This conference is the first of its kind organised by the government of President Dilma Rousseff, who, like Lula, belongs to the leftwing Workers’ Party (PT). Rousseff launched the “Brazil Without Poverty” programme, which aims to reach 16 million people who are still living in extreme poverty.

But anti-poverty efforts date back to before the PT came to power. Since the First Conference on Food and Nutrition Security was held in 1994, three important goals have been achieved thanks to joint action by governments and civil society in CONSEA, according to Social Development Minister Tereza Campello.

The first was to place the fight against hunger squarely at the centre of the government agenda; the second was to boost small-scale family farming, which supplies food to the most vulnerable population and improves the rural economy; and the third was to build “an effective alternative for a new model of economic development that guarantees the social inclusion of millions of Brazilians,” said Campello.

The CONSEA conference is attempting to establish a National Food Security System in every state, and is also addressing the issue of the country’s heavy use of toxic agrochemicals.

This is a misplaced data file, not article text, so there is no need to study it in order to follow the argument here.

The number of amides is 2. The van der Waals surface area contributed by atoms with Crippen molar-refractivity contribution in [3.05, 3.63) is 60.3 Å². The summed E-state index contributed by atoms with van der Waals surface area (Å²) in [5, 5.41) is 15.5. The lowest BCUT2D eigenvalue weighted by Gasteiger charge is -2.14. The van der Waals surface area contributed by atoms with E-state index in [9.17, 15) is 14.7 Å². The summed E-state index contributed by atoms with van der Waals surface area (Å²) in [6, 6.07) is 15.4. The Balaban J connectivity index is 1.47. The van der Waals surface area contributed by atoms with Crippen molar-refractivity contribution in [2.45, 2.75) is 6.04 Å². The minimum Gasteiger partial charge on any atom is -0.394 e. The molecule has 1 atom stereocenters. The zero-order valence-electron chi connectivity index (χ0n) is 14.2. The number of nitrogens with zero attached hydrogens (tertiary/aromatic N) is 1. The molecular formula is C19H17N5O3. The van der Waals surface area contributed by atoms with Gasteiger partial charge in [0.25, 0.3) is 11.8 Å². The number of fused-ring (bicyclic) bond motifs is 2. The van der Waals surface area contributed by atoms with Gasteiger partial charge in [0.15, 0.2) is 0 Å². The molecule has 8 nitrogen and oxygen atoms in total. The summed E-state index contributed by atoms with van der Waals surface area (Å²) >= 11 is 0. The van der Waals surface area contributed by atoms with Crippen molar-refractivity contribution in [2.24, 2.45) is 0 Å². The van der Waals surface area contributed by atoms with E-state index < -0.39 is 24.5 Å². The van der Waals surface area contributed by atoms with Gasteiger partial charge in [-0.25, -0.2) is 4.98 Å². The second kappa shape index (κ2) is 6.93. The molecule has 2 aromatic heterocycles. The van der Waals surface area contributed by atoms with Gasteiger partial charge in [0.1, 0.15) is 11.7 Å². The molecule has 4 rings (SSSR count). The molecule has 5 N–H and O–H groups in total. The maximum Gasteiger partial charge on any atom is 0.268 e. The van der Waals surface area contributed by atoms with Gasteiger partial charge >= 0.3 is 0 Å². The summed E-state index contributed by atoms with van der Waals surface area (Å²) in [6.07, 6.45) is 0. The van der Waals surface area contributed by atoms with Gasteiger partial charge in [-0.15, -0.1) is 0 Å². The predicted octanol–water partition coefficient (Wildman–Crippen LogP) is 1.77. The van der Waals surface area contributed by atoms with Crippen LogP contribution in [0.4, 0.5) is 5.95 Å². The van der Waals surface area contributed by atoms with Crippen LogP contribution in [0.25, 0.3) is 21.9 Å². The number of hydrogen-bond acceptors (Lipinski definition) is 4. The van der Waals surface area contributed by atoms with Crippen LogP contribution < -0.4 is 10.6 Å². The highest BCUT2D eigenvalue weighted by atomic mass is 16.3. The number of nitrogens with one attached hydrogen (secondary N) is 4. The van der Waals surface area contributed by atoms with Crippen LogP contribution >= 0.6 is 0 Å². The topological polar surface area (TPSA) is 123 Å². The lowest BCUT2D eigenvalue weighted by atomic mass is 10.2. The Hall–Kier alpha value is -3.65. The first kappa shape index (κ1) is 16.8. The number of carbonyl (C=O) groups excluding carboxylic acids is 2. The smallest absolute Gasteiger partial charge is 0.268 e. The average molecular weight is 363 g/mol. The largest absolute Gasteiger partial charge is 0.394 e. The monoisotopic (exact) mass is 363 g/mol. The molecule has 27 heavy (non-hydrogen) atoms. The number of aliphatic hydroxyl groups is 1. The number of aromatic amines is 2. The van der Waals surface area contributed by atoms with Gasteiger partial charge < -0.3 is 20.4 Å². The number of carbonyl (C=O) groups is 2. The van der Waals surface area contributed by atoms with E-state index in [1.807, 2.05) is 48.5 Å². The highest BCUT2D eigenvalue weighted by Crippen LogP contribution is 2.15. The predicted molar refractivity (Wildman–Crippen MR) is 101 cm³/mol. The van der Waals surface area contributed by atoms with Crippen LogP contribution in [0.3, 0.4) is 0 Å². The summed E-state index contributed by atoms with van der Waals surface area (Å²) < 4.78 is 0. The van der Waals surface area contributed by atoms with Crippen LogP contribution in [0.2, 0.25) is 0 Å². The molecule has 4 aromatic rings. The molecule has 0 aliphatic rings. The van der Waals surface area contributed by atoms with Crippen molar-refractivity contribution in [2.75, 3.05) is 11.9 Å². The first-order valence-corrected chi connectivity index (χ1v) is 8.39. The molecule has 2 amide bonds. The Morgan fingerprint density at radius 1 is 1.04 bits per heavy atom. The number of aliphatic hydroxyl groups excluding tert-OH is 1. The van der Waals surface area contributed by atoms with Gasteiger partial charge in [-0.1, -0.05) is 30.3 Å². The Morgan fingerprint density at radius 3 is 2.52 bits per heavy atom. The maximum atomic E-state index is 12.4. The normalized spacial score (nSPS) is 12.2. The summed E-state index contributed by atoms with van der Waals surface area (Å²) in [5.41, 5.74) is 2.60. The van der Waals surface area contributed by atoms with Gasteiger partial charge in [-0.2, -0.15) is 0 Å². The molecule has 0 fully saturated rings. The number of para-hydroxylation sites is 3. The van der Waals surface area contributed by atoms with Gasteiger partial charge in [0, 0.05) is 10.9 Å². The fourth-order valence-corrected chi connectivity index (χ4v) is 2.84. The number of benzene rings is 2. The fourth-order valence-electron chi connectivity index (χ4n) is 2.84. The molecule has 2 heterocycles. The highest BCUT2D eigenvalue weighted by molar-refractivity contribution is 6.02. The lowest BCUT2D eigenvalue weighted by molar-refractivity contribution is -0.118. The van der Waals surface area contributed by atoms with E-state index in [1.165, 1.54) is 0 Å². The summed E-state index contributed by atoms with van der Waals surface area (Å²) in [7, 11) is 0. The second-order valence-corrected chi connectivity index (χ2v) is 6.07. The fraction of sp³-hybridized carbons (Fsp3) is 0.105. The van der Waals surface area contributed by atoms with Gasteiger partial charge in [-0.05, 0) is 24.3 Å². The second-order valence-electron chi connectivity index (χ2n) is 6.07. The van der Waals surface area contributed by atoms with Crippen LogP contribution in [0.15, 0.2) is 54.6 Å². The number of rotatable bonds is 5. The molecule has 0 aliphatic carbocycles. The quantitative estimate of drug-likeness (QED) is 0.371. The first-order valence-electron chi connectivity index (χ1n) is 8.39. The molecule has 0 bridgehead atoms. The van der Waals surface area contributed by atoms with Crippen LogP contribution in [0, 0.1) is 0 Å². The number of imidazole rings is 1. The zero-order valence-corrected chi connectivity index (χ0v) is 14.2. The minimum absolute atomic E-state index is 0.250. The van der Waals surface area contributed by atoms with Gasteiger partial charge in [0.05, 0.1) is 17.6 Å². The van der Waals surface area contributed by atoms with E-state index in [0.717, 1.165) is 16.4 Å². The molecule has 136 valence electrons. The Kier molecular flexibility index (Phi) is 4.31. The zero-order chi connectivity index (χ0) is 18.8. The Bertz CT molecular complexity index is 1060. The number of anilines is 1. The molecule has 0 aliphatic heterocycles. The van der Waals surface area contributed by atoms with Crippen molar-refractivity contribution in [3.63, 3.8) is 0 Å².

Brazil, a major agricultural producer, uses more herbicides, fungicides and pesticides than any other country in the world.

“We cannot have family farming alongside agribusiness. We can’t have quality foods when the food contains toxic pesticides,” said small farmer Alayde de Souza, who works as a babassu breaker, opening up the coconuts from babassu palms, in the northern state of Maranhão.

The conference will also discuss production of transgenic grains, and obesity, “a serious nutritional problem in Brazil that is already a public health issue, especially among the poor,” said Maluf.

According to the health ministry, 49 percent of Brazilians are overweight and 16 percent are obese.

Other groups at the conference will address global issues, such as the soaring price of food, which also affects Brazil. “We cannot eradicate extreme poverty with rising food prices,” Maluf concluded.